Corokia x virgata 'Sunsplash'

Corokia x virgata ‘Sunsplash’ – in recovery after a hard winter

I’ve often suggested waiting until mid-July before ripping out winter freeze-damaged plants. Because sometimes it takes that long for plants’ roots to push out new growth after a really damaging freeze.

This year, my tendency to procrastinate played in my favor: I never got around to tearing out many of my purportedly dead plants and in the past week, several plants I thought were total goners arose seemingly from the dead in my garden. In mid-August.

I was sure they were hopelessly shot back in February, when their foliage turned black and their stems shriveled up after the December 2009 freeze. From what I could tell, they were dead to the roots.

But some Zone 8 plants can still rally after a Zone 7 winter, if we are patient enough to give them time. Here’s what’s just emerged this past week – all had been cut back to stubs in about April and left in the ground:

Sunsplash wire netting bush (Corokia x virgata ‘Sunsplash’). Listed at USDA Zone 8a (10-15F), this is a cultivated variety of a fantastic and striking New Zealand native evergreen shrub with blackish-purple-tinted stems and bright gold-splashed green leaves that positively shine in the garden. This past winter knocked it to the ground – for good, I thought.

 

Pelargonium sidoides

Pelargonium sidoides makes a comeback – slow but steady wins the race! But I’ll be lucky to see a flower this year. It was the excellent drainage that saved it, I’m sure.

Pelargonium sidoides With gorgeous, roundish, wavy-edged, soft silver leaves, this South African native geranium doesn’t even need flowers to look good. But the airy sprays of dark purple to burgundy flowers appearing all summer and fall happen to be just beautiful. How nice to see it returning from the roots. The geranium is rated hardy 10-15 F but it dipped down to 9 F one night in my garden and stayed well below freezing for days on end so I’d say this is a tough little geranium.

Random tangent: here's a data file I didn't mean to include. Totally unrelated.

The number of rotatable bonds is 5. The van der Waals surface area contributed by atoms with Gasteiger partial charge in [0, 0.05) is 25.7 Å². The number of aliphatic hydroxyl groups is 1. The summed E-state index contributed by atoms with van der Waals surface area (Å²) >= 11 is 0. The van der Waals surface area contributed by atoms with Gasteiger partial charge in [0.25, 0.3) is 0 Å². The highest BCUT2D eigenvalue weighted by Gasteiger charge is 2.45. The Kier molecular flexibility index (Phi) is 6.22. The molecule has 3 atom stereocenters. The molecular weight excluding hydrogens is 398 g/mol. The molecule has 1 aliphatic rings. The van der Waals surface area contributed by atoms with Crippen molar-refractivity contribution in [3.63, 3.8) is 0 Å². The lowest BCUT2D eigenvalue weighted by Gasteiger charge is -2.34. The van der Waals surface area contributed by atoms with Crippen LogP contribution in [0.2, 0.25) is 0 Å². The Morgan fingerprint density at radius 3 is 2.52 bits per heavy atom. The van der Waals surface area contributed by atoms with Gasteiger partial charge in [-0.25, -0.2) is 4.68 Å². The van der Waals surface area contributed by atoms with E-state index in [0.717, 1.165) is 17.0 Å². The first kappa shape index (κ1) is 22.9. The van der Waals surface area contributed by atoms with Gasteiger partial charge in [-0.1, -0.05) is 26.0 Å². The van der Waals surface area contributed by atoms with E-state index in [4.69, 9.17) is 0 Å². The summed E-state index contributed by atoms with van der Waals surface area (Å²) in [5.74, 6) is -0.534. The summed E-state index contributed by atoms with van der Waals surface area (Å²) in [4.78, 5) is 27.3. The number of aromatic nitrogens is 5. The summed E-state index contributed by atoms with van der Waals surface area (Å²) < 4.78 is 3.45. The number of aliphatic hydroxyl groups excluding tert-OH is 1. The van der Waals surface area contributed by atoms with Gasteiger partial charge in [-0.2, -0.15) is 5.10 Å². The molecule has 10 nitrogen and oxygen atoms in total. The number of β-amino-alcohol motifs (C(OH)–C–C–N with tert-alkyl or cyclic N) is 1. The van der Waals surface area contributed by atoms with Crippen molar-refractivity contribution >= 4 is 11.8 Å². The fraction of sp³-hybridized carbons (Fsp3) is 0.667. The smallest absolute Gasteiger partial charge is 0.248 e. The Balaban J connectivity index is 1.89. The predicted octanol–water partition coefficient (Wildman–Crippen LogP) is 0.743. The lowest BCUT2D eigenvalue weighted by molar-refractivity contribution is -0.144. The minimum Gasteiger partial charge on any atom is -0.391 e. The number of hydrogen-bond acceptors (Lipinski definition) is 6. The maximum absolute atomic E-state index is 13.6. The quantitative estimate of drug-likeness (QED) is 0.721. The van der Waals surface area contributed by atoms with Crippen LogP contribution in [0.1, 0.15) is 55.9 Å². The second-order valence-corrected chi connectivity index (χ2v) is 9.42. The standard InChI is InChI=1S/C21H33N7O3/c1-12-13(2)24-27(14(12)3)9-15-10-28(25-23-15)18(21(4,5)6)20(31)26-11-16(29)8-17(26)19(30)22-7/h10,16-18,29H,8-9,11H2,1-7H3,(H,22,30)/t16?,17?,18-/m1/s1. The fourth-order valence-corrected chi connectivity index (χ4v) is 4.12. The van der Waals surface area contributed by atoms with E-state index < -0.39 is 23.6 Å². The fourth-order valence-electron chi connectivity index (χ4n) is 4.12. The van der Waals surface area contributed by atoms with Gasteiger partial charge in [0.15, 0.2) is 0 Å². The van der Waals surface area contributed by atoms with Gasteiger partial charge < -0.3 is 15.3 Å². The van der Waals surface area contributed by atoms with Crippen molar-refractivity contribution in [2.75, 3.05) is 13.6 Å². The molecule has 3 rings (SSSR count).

Last month, I was surprised to see my Chilean lantern tree (Crinodendron hookeriana) pushing up from the dead-looking sticks I’d mourned over earlier this spring. Often listed cold-hardy to 20F, it’s clearly tougher than that. This broadleaf evergreen shrub has dramatic, strawberry-like, red flowers that hang like lanterns from pretty red pedicels (stalks). It’s a striking plant with very handsome, dark green foliage that recovered quickly from the 2008-2009 cold spell but was cut to the ground this past winter. It was great to see it rise again.

 

Fuchsia speciosa

Here’s the magnificent Fuchsia speciosa, still recovering from two consecutive harsh winters. But heck, it’s alive! This one will be flowering within 2 weeks, I am sure of it.

Fuchsia speciosa, reputedly barely hardy in our area, was late to emerge (July) but is now pushing a foot tall. Typically it’s in full flower by July. But at least it lived!

 

Fuchsia speciosa - before

Here was the Fuchsia speciosa in her heyday, last summer. That was after a harsh winter of 2008/2009 – so it’s a pretty tough plant anyway. Planting fuchsias an extra 4-6 inches deeper than usual helps insulate the roots from extreme cold. That’s probably why this one survived the exceptionally cold temperatures last winter, in spite of a cold northern exposure.

Finally, I had torn out a big 10-gallon Stardust ribbonwood (Hoheria sexstylosa ‘Stardust’), a broadleaf evergreen tree from New Zealand whose starry little white flowers look so lovely in mid to late summer. It looked totally gone and the bark was split down to the base. But I couldn’t throw away the root ball with the 1-inch caliper chopped off tree trunk still attached. And it’s a good thing because within 2 weeks, it was sending up fresh shoots from the rootball – which was lying naked on a path in my side yard.. Another winner!

The moral of the story? Sometimes patience (or procrastination) is rewarded. Now this doesn’t mean all these plants will make a spectacular recovery – sometimes it takes a plant so long to recover that another unusually cold winter arrives before it can truly establish itself again.. But I have a soft spot for survivors. I’ll see if they can get through this next winter (hoping for a mild one) to make a real recovery in 2011.